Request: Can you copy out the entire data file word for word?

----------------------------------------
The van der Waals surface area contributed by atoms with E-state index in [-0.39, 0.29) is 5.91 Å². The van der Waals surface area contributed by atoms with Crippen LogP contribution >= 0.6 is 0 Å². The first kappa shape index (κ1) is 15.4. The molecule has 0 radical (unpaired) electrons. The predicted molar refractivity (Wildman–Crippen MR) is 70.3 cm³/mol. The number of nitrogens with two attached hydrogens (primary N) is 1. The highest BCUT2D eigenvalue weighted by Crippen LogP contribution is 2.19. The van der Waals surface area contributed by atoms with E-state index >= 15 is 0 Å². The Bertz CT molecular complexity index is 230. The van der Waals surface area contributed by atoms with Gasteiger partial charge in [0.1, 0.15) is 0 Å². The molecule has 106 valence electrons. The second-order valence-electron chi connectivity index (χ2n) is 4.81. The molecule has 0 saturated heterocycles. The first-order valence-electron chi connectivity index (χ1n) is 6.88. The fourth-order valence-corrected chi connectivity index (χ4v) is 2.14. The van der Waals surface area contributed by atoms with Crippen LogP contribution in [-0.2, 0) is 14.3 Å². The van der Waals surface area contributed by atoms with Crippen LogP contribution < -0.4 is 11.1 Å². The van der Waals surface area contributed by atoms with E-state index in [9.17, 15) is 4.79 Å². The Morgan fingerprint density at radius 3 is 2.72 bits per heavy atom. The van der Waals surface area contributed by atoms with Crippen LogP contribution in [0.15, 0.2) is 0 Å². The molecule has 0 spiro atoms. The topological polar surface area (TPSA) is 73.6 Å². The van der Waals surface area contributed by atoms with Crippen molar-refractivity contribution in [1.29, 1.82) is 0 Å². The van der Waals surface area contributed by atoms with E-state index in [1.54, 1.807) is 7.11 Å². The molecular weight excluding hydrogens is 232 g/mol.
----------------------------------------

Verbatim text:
The van der Waals surface area contributed by atoms with E-state index in [-0.39, 0.29) is 5.91 Å². The van der Waals surface area contributed by atoms with Crippen LogP contribution >= 0.6 is 0 Å². The first kappa shape index (κ1) is 15.4. The molecule has 0 radical (unpaired) electrons. The predicted molar refractivity (Wildman–Crippen MR) is 70.3 cm³/mol. The number of nitrogens with two attached hydrogens (primary N) is 1. The highest BCUT2D eigenvalue weighted by Crippen LogP contribution is 2.19. The van der Waals surface area contributed by atoms with E-state index >= 15 is 0 Å². The Bertz CT molecular complexity index is 230. The van der Waals surface area contributed by atoms with Gasteiger partial charge in [0.1, 0.15) is 0 Å². The molecule has 106 valence electrons. The second-order valence-electron chi connectivity index (χ2n) is 4.81. The molecule has 0 saturated heterocycles. The first-order valence-electron chi connectivity index (χ1n) is 6.88. The fourth-order valence-corrected chi connectivity index (χ4v) is 2.14. The van der Waals surface area contributed by atoms with Crippen LogP contribution in [-0.2, 0) is 14.3 Å². The van der Waals surface area contributed by atoms with Crippen LogP contribution < -0.4 is 11.1 Å². The van der Waals surface area contributed by atoms with E-state index in [9.17, 15) is 4.79 Å². The Morgan fingerprint density at radius 3 is 2.72 bits per heavy atom. The van der Waals surface area contributed by atoms with Crippen LogP contribution in [0.15, 0.2) is 0 Å². The molecule has 0 spiro atoms. The topological polar surface area (TPSA) is 73.6 Å². The van der Waals surface area contributed by atoms with Crippen molar-refractivity contribution in [1.29, 1.82) is 0 Å². The van der Waals surface area contributed by atoms with E-state index in [1.54, 1.807) is 7.11 Å². The molecular weight excluding hydrogens is 232 g/mol.